Current Issue: 2019  Archive: 2018   2017  

Special Issue

Alzheimer's Disease Research

Submission Deadline: September 25, 2019 (Open)               Submit Now

Guest Editor

Md. Golam Sharoar, PhD
Department of Neurosciences, University of Connecticut Health Center, 263 Farmington Ave, Farmington, CT 06030, USA
E-Mail: [email protected]
Research Interest: Alzheimer’s Disease; Neurodegeneration; Amyloid beta; Dystrophic neurites

About This Topic

Alzheimer's disease (AD) is a chronic neurodegenerative disease that usually starts slowly and worsens over time. The most common early symptom is difficulty in remembering recent events (short-term memory loss). It is the cause of 60–70% of cases of dementia. As the disease advances, symptoms can include problems with language, disorientation (including easily getting lost), mood swings, loss of motivation, not managing self-care, and behavioural issues. There is no treatment that cures Alzheimer's disease or alters the disease process in the brain. Affected people increasingly rely on others for assistance, often placing a burden on the caregiver; the pressures can include social, psychological, physical, and economic elements. This special issue will seek to address topics related to the causes and complications of AD, how other aspects of risk factors (e.g., lifestyle) may influence AD, and discuss interventions/solutions to prevent AD.


Manuscripts should be submitted online at by registering and logging in to this website. Once you are registered, click here to go to the submission form. Manuscripts can be submitted until the deadline. Papers will be published continuously (as soon as accepted) and will be listed together on the special issue website. Research articles, review articles as well as communications are invited. For planned papers, a title and short abstract (about 100 words) can be sent to the Editorial Office for announcement on this website. Submitted manuscripts should not have been published previously, nor be under consideration for publication elsewhere (except conference proceedings papers). All manuscripts are refereed through a peer-review process. Guidelines for authors and other relevant information for submission of manuscripts are available on the Instructions for Authors page. OBM Neurobiology is an international peer-reviewed Open Access monthly journal published by LIDSEN. Please visit the Instructions for Authors page before submitting a manuscript.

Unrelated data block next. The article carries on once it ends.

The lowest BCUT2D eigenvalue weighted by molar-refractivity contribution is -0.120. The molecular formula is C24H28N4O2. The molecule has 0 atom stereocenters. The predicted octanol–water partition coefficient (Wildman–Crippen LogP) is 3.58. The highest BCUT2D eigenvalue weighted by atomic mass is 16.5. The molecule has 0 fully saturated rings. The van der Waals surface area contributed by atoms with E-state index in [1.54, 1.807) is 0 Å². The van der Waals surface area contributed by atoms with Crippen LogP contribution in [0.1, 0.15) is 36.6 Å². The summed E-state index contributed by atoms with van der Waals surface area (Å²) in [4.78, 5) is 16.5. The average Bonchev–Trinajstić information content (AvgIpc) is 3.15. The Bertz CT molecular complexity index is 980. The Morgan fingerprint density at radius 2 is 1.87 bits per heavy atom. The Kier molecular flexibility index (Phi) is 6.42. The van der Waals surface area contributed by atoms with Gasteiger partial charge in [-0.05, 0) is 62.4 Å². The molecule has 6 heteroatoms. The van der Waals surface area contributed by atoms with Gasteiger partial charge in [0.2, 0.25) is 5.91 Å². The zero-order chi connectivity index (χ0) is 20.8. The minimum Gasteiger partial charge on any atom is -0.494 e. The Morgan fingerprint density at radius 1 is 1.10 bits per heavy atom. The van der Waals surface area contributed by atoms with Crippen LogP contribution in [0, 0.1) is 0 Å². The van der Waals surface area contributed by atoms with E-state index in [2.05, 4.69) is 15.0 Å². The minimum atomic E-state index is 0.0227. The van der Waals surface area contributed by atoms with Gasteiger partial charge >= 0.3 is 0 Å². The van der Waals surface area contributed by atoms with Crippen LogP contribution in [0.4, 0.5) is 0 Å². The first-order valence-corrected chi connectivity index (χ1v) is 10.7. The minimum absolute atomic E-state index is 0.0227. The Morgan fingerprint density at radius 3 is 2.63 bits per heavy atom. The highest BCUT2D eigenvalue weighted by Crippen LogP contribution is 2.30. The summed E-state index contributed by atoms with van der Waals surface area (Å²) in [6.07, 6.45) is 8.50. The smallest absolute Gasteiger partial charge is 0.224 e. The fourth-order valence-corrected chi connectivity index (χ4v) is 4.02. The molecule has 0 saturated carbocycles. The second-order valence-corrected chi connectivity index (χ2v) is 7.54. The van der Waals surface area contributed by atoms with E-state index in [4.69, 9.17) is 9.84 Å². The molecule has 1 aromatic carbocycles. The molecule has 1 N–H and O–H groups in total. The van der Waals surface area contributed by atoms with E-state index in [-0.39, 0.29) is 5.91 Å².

Planned Papers

Title:  Insights in brain signal transduction can provide potential molecular targets to approach and manage Alzheimer’s disease
Author: Vincenza Rita Lo Vasco
Affiliation: Experimental and Clinical Medicine Department, University of Florence, Largo Brambilla 3, 50134 Florence
Mechanisms leading to neuronal cell death in human pathology are far to be fully delineated. Understanding the molecules involved in neuronal death and the timing of their recruitment might help to explain the natural history of degenerative processes, including the morphology abnormalities observed in Alzheimer’s disease (AD). Moreover, it might help refine the diagnosis defining molecular markers and find effective therapies, with special regard to slow cognitive deficit features, often associated with neurodegenerative diseases. Disturbances in signal transduction in neurons were supposed to underlie human cognitive decline. Different signal transduction pathways were analyzed in AD, offering interesting insights in the etiopathogenesis and promising therapy perspectives. As an example, AD is associated with abnormal neuronal Ca2+ homeostasis, and involvement of signal transduction pathways acting upon Ca2+ metabolism and phosphorylative regulation of proteins was described. Understanding role and timing of action of the signaling pathways recruited during the brain morphology changes in AD progression might help elucidate the aetiopathogenesis of the disease, paving the way to early diagnosis, prognosis refinement and/or novel molecular therapeutic strategies. Different signal transduction pathways probably involved in AD pathogenesis will be discussed in the present review.